The hospitals in Atlantic Health System will be among the first in the region to rapidly screen for key COVID-19 variants — a test that not only will lead to better treatment, but provide insight into how and where viral variants are spreading within New Jersey, system officials said.
This week, Atlantic Health will begin surveillance testing for COVID-19 variants for population health using internally developed PCR-based tests, as well as partnering with Seegene — using its recently developed, research-use variant detection multiplex tests.
The test will rapidly screen for multiple variants — specifically the U.K., Brazilian and South African variants. Atlantic Health plans to continue developing tests to identify additional strains, including the New York and California variants.
This test, performed through a PCR assay, searches for the genetic material of viruses such as COVID-19.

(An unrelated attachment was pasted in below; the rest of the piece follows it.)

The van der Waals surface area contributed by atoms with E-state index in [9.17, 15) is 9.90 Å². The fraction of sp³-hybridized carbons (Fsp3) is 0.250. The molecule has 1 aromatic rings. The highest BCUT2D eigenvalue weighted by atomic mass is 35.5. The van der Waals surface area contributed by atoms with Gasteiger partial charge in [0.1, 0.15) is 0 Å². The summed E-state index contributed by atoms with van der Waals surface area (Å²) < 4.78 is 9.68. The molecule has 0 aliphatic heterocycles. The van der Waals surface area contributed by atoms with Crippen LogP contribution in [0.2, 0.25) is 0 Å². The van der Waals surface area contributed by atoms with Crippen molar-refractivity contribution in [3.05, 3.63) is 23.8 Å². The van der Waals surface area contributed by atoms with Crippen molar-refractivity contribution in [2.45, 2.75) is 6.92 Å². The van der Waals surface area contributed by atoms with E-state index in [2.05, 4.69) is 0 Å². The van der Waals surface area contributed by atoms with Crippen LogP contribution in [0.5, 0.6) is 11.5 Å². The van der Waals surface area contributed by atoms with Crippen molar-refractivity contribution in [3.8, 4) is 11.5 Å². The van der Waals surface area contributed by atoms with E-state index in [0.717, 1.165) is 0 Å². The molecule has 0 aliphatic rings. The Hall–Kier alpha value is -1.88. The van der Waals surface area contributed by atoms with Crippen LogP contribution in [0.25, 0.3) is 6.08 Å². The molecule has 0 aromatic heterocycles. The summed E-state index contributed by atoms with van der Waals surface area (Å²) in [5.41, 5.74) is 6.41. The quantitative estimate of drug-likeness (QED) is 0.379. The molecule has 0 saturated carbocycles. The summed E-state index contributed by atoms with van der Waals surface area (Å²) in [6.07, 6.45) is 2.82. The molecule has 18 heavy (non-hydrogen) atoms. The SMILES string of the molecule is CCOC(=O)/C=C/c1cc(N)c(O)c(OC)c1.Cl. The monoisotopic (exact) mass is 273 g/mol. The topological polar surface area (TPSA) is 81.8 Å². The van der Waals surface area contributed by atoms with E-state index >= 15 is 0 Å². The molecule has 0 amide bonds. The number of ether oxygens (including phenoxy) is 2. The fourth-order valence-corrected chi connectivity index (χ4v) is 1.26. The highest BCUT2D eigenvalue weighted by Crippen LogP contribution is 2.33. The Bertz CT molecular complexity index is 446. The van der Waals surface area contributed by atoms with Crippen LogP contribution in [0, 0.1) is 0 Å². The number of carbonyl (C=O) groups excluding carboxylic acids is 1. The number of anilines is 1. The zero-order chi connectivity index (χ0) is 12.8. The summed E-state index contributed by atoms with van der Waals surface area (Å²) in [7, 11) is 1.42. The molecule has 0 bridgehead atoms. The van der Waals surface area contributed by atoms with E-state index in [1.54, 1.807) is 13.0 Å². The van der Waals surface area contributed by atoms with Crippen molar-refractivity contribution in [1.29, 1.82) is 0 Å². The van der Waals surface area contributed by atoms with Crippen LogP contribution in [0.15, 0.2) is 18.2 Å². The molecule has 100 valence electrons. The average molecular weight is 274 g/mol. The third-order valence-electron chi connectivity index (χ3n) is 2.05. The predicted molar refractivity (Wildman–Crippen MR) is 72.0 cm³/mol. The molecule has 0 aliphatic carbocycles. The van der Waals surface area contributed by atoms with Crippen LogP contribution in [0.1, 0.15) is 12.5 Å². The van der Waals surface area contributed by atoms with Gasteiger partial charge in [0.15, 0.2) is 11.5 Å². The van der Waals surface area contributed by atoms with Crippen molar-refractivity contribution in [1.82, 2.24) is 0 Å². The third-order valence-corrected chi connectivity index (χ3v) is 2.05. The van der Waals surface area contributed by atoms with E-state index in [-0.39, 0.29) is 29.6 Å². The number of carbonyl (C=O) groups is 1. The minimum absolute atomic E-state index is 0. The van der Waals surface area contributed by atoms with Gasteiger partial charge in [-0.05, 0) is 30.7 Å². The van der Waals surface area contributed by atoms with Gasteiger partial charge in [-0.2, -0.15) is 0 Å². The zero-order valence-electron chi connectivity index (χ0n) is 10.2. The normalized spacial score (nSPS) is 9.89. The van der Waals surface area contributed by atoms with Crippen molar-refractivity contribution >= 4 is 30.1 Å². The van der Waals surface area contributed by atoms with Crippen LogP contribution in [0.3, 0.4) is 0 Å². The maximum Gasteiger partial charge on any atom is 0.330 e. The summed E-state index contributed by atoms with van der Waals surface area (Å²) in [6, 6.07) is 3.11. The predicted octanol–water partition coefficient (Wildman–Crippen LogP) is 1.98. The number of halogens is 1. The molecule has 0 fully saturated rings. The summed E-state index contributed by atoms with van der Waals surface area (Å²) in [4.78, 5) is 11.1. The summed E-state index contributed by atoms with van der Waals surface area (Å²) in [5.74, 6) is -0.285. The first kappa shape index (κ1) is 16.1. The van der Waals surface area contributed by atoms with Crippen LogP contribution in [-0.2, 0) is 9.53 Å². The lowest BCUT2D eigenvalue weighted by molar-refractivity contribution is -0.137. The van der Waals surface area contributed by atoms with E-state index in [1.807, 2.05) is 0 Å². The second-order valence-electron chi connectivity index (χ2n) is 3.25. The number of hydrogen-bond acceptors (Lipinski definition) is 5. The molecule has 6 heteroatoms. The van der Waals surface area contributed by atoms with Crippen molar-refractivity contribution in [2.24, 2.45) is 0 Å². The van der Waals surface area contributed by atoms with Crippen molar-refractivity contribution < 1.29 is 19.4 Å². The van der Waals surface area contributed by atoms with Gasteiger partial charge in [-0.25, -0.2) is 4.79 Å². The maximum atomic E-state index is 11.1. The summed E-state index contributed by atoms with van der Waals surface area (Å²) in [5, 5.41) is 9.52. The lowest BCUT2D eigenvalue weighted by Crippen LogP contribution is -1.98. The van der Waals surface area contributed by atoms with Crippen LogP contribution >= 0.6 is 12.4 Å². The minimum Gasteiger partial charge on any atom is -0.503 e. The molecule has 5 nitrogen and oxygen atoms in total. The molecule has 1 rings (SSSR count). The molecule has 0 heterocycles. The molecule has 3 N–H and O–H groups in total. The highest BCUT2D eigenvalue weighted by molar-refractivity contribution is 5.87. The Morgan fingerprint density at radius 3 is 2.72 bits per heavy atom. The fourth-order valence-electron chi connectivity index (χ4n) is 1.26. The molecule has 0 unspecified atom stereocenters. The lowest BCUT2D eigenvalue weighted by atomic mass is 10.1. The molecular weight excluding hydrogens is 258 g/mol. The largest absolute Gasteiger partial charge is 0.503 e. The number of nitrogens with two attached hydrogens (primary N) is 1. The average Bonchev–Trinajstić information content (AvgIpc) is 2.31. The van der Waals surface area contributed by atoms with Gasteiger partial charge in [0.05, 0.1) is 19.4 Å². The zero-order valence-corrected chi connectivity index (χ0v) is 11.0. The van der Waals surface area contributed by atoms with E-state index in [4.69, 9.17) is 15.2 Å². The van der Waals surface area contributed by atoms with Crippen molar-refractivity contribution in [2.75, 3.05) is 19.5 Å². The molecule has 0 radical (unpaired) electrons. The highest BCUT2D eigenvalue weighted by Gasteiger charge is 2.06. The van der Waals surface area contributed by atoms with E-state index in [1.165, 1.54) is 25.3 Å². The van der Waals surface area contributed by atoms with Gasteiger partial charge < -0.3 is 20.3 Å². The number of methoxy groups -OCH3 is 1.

Atlantic Health CEO Brian Gragnolati said the test allows Atlantic Health to take a patient’s sample and not only determine whether they are positive for the virus, but whether they have one of these variants, all within a matter of hours.
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“Since the start of the pandemic, rapid testing has remained one of the most important and elusive tools we have,” he said. “Similar to the challenges we faced with testing for the original strain last spring, the inability to quickly identify variants makes it difficult to track their spread. Using this new genetic test, Atlantic Health is leading the way in protecting our community.”
Testing will be done in-house at Atlantic Consolidated Laboratory, which earlier this year began performing all COVID-19 testing in-house, dramatically reducing the time needed to provide results to patients.
Dr. Lisa McFarlane, director of laboratory services for Atlantic Health System, said the labs currently run between 1,500 and 2,000 COVID tests per day.
“We have dramatically enhanced our capabilities with the most advanced and reliable testing for COVID-19, which has helped us streamline and facilitate care,” she said. “Being able to detect variants is the next step in caring for our patients, while keeping our caregivers and facilities safe.”